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January 25, 2007

Sophos: extending reach with Endforce buy

Sophos has become something of a mainstay of the IT security industry and, with its longstanding focus on strong anti-virus solutions, it is positioned as a cornerstone of the threat management world. Therefore, when such a self-contained player in the business acquires another security firm, and one that operates outside its normal sphere of interest, it is worth taking a closer look.

By CBR Staff Writer

Sophos has acquired access control and endpoint security company Endforce.

Sophos recently announced to the industry that it had acquired Endforce, an established player in the network access control (NAC) and endpoint security marketplace. This announcement followed on from last year’s expansion of operations into the application control and host intrusion prevention arena, which was clearly done to extend the scope of the company’s overall endpoint protection offerings.

In addition, Sophos also recently launched an all-in-one, appliance-based, web content and URL filtering security appliance. At the time, all of these were seen as natural extensions to the company’s core protection portfolio.

For certain, this new acquisition will enable Sophos to extend the range of its protection services, and will no doubt provide profitable cross-sell and up-sell opportunities. However, more importantly, the acquisition will move the company up a level.

Sophos has gained an established and deserved position as a leading light in the anti-virus (AV) security sector. However, after initial integration of the new acquisition’s technology, Sophos is expected to re-emerge and move on to become a genuine enterprise security company that can, in its own right, compete in a marketplace that urgently needs more security solution providers that are capable of delivering a unified range of protection services.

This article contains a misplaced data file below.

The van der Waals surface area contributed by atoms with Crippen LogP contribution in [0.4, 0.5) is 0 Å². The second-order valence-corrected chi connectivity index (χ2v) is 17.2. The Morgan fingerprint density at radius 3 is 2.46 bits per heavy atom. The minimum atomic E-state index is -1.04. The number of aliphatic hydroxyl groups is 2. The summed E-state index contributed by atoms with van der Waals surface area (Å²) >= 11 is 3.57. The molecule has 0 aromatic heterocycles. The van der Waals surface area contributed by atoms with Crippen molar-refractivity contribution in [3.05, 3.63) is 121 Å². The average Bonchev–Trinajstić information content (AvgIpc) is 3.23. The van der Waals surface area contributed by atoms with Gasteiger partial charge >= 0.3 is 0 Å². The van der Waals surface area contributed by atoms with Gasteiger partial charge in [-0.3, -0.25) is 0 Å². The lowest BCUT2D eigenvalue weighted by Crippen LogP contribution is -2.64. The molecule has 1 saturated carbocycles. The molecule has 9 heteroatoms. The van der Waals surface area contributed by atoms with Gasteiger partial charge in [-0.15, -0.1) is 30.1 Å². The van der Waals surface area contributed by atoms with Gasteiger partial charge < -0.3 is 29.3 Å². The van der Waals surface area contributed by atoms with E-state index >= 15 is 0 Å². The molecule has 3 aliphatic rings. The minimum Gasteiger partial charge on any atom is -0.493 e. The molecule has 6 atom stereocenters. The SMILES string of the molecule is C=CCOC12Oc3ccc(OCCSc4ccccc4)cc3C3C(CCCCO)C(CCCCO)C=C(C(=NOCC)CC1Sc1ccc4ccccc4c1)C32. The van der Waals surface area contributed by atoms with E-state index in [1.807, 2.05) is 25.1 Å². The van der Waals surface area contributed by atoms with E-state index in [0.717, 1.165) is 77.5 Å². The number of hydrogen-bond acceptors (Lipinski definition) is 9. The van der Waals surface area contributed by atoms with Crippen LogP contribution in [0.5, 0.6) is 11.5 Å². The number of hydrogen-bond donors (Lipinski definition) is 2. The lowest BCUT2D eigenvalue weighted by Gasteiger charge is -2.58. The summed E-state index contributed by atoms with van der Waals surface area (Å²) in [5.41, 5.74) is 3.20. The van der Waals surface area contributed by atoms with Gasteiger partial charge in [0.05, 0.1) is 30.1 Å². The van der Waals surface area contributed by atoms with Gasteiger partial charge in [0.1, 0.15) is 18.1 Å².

In this context, Sophos certainly believes that the addition of the Endforce NAC and endpoint security technology will further expand the company’s overall security proposition to one of a total security and control provider, and allow it to achieve a position where it can protect both corporate networks and at the same time exercise control over which users and devices are allowed to gain access, and to what systems.

For perhaps far too long Sophos has been pigeonholed as a straightforward provider of AV products. This was never quite the case, and its top-class solutions were respected by both the end-user community and fellow security professionals. With the acquisition of Endforce, Sophos now has the product portfolio to step up its operations and compete at a higher level.

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